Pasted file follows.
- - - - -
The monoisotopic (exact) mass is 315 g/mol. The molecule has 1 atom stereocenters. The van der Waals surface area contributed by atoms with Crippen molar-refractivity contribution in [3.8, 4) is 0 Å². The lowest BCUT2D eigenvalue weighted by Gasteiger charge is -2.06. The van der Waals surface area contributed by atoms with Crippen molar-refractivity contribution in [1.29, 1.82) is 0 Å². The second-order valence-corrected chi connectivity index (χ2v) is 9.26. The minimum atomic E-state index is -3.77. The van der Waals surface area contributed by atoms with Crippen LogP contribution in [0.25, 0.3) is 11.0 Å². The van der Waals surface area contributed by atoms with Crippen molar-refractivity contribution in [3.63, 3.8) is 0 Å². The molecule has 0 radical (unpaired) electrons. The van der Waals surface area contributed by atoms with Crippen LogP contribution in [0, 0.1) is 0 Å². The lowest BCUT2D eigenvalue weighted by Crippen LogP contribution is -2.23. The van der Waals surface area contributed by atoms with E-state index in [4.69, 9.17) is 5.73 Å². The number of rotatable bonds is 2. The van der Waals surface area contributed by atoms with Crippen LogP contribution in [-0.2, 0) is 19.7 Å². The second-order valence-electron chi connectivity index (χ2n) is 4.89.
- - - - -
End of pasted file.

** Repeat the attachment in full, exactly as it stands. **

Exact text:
The monoisotopic (exact) mass is 315 g/mol. The molecule has 1 atom stereocenters. The van der Waals surface area contributed by atoms with Crippen molar-refractivity contribution in [3.8, 4) is 0 Å². The lowest BCUT2D eigenvalue weighted by Gasteiger charge is -2.06. The van der Waals surface area contributed by atoms with Crippen molar-refractivity contribution in [1.29, 1.82) is 0 Å². The second-order valence-corrected chi connectivity index (χ2v) is 9.26. The minimum atomic E-state index is -3.77. The van der Waals surface area contributed by atoms with Crippen LogP contribution in [0.25, 0.3) is 11.0 Å². The van der Waals surface area contributed by atoms with Crippen molar-refractivity contribution in [3.63, 3.8) is 0 Å². The molecule has 0 radical (unpaired) electrons. The van der Waals surface area contributed by atoms with Crippen LogP contribution in [0, 0.1) is 0 Å². The lowest BCUT2D eigenvalue weighted by Crippen LogP contribution is -2.23. The van der Waals surface area contributed by atoms with E-state index in [4.69, 9.17) is 5.73 Å². The number of rotatable bonds is 2. The van der Waals surface area contributed by atoms with Crippen LogP contribution in [-0.2, 0) is 19.7 Å². The second-order valence-electron chi connectivity index (χ2n) is 4.89.